Unbelievable news about Sarah Palin

Unbelievable, because the majority of mainstream media reporting on
Palin lacks credibility and even the most basic fact-checking. You know
this just by watching, reading and listening (unless you’re distinctly
anti-Palin and enjoy this attack campaign), and one of the surest signs
is how frequently accusations are picked up from one critic and re-run
over and over, by big-name journalists, using the exact same language.

Two professors did just a bit of actual research and turned up the clearest revelation yet. 

The Left’s nastiness toward Gov. Sarah Palin is quite
appalling, even given the usual ugly character assassination we have
come to expect from liberals. That has been especially true regarding
Palin’s family, particularly her choice to bring to term a baby with
Down Syndrome.

Within that, there is a particularly nasty tack. The Left, including
its mainstream-news sources, are alleging that Palin, as governor of
Alaska, “slashed” funding for Special Olympics — as well as a myriad of
other notable charitable causes — from the Alaska budget. The strategy
is to frame Palin as a hypocrite, one who chose life for her own son,
and claims to support government funding for special-needs programs,
but as a state official worked to do just the opposite.

They give a rundown of names, dates and news outlets….just to name a few.

As far as we can tell, the Special Olympics claim was
first made in the September 6 edition of the bible of the Left, the New
York Times, where Jennifer Steinhauer and Amy Harmon reported,
“According to state documents, she cut the state’s Special Olympics
budget in half.” Then came an Associated Press piece on September 9, in
which a writer in the Atlanta bureau wrote, “During her few years as
governor, she vetoed $275,000 for Alaska’s Special Olympics — half the
amount being sought.” From there, the story became more twisted and

Margaret Carlson, September 11 (and again on the 18th), Bloomberg
News. Linton Weeks, Sep. 12, NPR (quoting not any real source in, say,
Alaska, but another news reporter, Palin critic Sue Libenson).


The myth shows no sign of dying. To the contrary, it is
gaining momentum, as shown in the reporting of Keith Olbermann on MSNBC
on September 17. Olbermann noted Palin’s claim that she increased
funding for special-needs kids. But there’s a “problem,” reported
Olbermann: “As the chief executive up north, she vetoed $275,000,
crossed it out, of the state funding for the Special Olympics. She cut
the Special Olympics budget in half and is campaigning as an advocate
for special-needs kids. That’s pretty sick.

There is ’sick’ behavior going on, alright. But exactly where?

Liberal blogs are piling on to the rumor bandwagon, but so are other
mainstream media. Al Hunt passed the tired and worn rumor along in an
op-ed piece, which is just amazing how these lies and distortions are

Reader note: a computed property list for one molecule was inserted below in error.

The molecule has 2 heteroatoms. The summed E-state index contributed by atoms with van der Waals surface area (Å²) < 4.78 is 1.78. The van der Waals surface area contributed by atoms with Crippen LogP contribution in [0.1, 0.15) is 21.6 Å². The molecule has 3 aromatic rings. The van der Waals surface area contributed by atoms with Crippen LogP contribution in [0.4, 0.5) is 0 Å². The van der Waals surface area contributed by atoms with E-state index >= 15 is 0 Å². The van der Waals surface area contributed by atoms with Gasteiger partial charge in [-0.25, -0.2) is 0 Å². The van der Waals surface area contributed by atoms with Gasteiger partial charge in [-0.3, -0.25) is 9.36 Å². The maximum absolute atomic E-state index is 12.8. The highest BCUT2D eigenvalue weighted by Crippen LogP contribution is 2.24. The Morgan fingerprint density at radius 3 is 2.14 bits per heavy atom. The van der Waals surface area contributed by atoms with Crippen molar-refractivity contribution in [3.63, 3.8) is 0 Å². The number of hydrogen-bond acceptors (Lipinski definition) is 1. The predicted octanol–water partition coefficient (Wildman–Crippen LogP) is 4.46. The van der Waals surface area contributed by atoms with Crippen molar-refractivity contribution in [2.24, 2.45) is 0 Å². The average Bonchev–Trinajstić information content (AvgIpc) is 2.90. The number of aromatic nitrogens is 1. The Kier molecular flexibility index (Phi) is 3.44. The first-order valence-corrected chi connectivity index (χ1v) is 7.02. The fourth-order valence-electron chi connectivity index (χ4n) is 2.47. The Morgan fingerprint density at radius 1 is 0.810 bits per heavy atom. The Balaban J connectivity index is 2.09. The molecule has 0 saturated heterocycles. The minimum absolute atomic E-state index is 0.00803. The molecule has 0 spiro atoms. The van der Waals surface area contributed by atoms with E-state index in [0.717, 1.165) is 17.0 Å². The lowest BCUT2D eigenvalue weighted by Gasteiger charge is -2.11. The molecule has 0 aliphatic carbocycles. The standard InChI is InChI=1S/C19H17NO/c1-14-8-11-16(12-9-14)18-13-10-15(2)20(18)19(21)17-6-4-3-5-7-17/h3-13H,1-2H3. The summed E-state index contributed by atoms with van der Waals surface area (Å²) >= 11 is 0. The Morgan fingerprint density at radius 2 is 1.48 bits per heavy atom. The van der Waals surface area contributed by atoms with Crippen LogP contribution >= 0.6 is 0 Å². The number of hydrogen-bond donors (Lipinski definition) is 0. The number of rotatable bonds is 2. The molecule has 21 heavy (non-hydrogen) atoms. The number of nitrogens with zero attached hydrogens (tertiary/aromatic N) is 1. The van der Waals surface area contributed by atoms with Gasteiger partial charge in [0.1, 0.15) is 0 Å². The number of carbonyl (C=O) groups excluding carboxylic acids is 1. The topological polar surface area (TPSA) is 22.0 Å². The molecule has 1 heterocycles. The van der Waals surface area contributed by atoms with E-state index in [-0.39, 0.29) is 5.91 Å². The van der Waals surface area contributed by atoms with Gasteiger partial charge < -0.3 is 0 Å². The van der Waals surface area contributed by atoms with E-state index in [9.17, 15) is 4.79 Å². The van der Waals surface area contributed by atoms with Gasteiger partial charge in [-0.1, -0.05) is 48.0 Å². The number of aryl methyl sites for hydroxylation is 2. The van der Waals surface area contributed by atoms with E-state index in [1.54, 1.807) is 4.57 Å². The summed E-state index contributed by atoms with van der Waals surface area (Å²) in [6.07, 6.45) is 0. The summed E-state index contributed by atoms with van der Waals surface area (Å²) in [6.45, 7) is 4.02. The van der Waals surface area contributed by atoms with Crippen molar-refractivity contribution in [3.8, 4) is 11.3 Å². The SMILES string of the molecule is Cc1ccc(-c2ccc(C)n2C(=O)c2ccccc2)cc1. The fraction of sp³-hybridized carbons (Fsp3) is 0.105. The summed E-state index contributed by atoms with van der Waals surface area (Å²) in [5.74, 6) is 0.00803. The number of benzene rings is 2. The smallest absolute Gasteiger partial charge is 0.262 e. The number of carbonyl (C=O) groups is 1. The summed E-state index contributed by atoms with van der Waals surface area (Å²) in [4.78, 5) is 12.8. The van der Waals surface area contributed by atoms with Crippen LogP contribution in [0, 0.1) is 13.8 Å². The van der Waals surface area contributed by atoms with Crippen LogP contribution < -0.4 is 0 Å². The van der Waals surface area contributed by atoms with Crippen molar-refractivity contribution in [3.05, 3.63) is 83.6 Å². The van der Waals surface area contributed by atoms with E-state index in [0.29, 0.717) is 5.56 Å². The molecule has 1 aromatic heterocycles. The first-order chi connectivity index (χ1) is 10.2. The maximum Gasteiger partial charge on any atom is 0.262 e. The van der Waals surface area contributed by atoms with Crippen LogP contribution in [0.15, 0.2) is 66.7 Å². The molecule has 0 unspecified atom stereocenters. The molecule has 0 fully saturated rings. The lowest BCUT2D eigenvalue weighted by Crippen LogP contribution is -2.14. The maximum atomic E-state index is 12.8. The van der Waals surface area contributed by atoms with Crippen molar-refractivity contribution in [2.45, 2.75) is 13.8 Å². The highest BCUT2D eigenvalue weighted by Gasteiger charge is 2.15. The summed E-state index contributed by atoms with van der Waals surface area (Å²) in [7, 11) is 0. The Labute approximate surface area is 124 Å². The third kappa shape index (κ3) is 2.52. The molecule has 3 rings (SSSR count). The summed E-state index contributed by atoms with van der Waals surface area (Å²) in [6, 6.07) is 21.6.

given that kind of credibility.

As we write, opposition researchers are going through Alaska budgets looking for more “cuts” in funding. What’s the truth?

That’s the ‘money line’ in the piece. What’s the truth?

That question used to drive journalists in their daily work. But
since it no longer does, intelligent people willing to do a little
research are pursuing the truth, thankfully.

The confusion stems from a failure — or refusal — to
understand the difference between cutting funding and declining to
increase funding to the requested degree. In a cut, you get less money;
with a denied raise you get at least as much as you got before. This is
not the first time liberals have abused these terms for political

Last year, the state of Alaska gave the Special Olympics $250,000.
This year, the Alaska legislature requested $550,000 for Special
Olympics, which would have constituted a 120 percent increase. It is
typical, of course, for advocates to submit impossibly high budget
requests, even during budget crunches, in the hopes of getting whatever
they can. This is understood by anyone who has ever run an organization
or prepared a budget that requires legislative or executive approval.
Gov. Palin denied the request, but not completely: She reduced it to a
10-percent raise, approving a gift of $275,000. A 10 percent raise
during tough times is very good, as any employee in America would
quickly attest. For most employees, a raise of 3 to 4 percent is a good

In other words, not only did Palin not cut funding, she actually raised it — just not as much as some would have liked.

See the difference? But that’s not all…

As a further check into the context of the 2008 raise,
we went back to the 2005 budget. For that year, the Special Olympics
received only $125,000. We also reviewed the Special Olympics 990 form
for 2006, which shows that the group received over $1.8 million in
revenues that year; thus, the organization gets the vast majority of
its money from sources other than the state.

These numbers are straightforward. This information is easily
accessible on the state of Alaska and Guidestar websites, and took us
about 30 minutes to find. In other words, two professors at a little
college in Western Pennsylvania have been left to do the simple
research that America’s top news organizations — scrambling all over
Alaska to dig up information on Gov.Palin — have ignored or, worse,

It doesn’t get much clearer than that.


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